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Should Wladimir Klitschko be on pound-for-pound list?

03
Jul

Wladimir Klitschko has now made seven successful defenses of his heavyweight title(s), an impressive number. And he’s not just winning; he’s dominating his opponents. He stopped all but one of the seven.

After he embarrassed then-unbeaten Ruslan Chagaev on June 20 in Germany, some observers began to raise an inevitable question:

When will Klitschko enter anyone’s Top 10 pound-for-pound list?

Some knowledgeable boxing people laugh at such a notion. Take one look at his opponents, they suggest, and you won’t say Klitschko and pound-for-pound in the same sentence. He has beaten no one special.

Plus, they say, his safety-first style doesn’t help his cause.

Klitschko’s proponents say it’s not his fault that he competes in a weak division. He does what he’s supposed to do – win. And, more often than not, he knocks out his opponents in the process.

And the case for Klitschko appears to be gaining some traction: In Yahoo! Sports’ most-recent pound-for-pound poll, he finished 12th.

Still, for now, detractors seem to outnumber proponents.

“To me, winning isn’t enough,” boxing historian and author Bert Sugar said. “To misquote Grantland Rice, it’s not whether you win or lose but who you beat. ÔǪ Punching bags have had more of a chance to beat (Klitschko) than some of his opponents. I give Juan Manuel Marquez more points drawing against Manny Pacquiao than I give Klitschko in all his fights put together.

“I don’t mean to burst his or anyone’s bubble. He’s good at what he does; he rules a mediocre-at-best division.”

THE RING editor Nigel Collins, whose magazine recognizes Klitschko as its heavyweight champion but leaves him off the pound-for-pound list, goes further.

He presents an argument with no reference to Klitschko’s opposition:

“Let’s set the bar relatively low, and think of Wladimir fighting THE RING’s No. 10 P-4-P fighter, Celestino Caballero. Remember, in P-4-P they are the same size. Like Caballero, Wladimir is tall, but can he hook to the body the way Caballero does? Can Wladimir throw the uppercut the way Caballero does? Can Wladimir take a punch like Caballero? The answer to all three questions is no. Overall, Caballero is a much more versatile fighter. That’s why he’s in our pound-for-pound ratings and Wladimir is not.

“None of this is intended as a knock against Wladimir. He is THE RING heavyweight champion, and with the possible exception of his brother, Vitali, would be favored against any heavyweight in the world. But as far as P-4-P goes, he’s up against thousands of other fighters in 16 other division. Under those circumstances, he just isn’t good enough.”

Again, not everyone agrees.

One observer near and dear to Klitschko is hardly objective but he’s passionate when he discusses the perception of his fighter: trainer Emanuel Steward.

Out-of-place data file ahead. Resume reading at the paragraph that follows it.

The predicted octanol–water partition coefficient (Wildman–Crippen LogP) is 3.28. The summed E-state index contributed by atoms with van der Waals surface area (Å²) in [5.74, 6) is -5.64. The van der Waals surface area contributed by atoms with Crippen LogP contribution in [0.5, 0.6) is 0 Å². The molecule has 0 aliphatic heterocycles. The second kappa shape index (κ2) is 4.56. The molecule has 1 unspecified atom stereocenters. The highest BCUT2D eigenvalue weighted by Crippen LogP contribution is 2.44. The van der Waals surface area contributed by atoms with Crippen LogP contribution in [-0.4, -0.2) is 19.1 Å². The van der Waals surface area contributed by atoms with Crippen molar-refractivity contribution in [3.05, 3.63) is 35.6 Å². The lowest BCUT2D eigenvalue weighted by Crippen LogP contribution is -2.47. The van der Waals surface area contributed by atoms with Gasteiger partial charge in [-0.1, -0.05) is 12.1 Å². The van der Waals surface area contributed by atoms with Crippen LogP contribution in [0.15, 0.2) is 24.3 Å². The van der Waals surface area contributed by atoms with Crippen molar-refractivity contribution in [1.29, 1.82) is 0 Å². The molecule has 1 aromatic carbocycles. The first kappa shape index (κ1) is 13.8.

The Hall of Famer pointed out that Klitschko has beaten six opponents who were unbeaten at the time, including five in his last 10 fights. And Kevin Iole of Yahoo! Sports wrote that the big Ukrainian has won 184 of 192 rounds scored in his last five fights.

That’s impressive.

“I think any time a guy has been as dominating as he’s been, it’s hard for me to see (him denied a place on the pound-for-pound list),” Steward said. “He might not have the style of getting hit a lot but he’s become a complete, almost perfect mechanical fighter. He’s a master at controlling a fight.

“I never saw anyone who can do what he does. ÔǪ He shuts opponents down; he won’t let anyone do anything.”

What about the mediocrity of his opponents?

“There’s nothing he can do about that,” Steward said. “ÔǪ I remember Lennox (Lewis) going through the same thing. I told him, ‘Lennox, all you can do is beat the best of your era.’ Then Lennox gets (Evander) Holyfield and a fight with Tyson, even though he had slipped by then, and the perception of him changed.

“A lot of heavyweights have gone through this. Remember, Joe Louis had ‘The Bum of the Month Club.’ Wladimir is just an exceptionally good fighter at a time there isn’t anyone else.”

Several observers pointed out that the level of opposition is becoming less significant as he continues to win, particularly in a dominating fashion. This might explain the Yahoo! poll results.

Overall, Klitschko has won 11 in a row and hasn’t lost since 2004. And the problems he encountered in his career – the three seemingly inexplicable knockout losses – seem to be light years behind him.

Should his winning streak reach, say 15-20, it will be difficult to keep him off of any pound-for-pound list regardless of opposition.

“Larry Holmes is an example of that,” said television analyst Larry Merchant, referring to the once-overlooked former heavyweight champion who held one title or another for seven years. “Holmes fought all his fights in the U.S. and on TV constantly, though. But yeah, if (Klitschko) continues to win, he’ll get more and more credit.”

In the end, unless Klitschko somehow lands some career-defining fights, he’ll probably never be compared to the likes of Holmes.

However, it does seem likely that he and his brother, Vitali, will one day receive the highest honor in the sport because of their remarkable records – a combined 90-5 (83 knockouts) — and dominance over a long period of time.

Then this story won’t have much meaning.

“Hey, (Wladimir) Klitschko might not be on the pound-for-pound list,” said historian Don Elbaum, “but I tell you now, both of them will be in the Hall of Fame.”

Note: Bert Sugar’s most-recent book — Baseball Hall of Fame, A living History of American’s Greatest Game — is a well-written, beautifully photographed and designed work. Flip through the pages and you’ll feel as if you’re at Cooperstown. It’s well worth a look.

Michael Rosenthal can be reached at [email protected]

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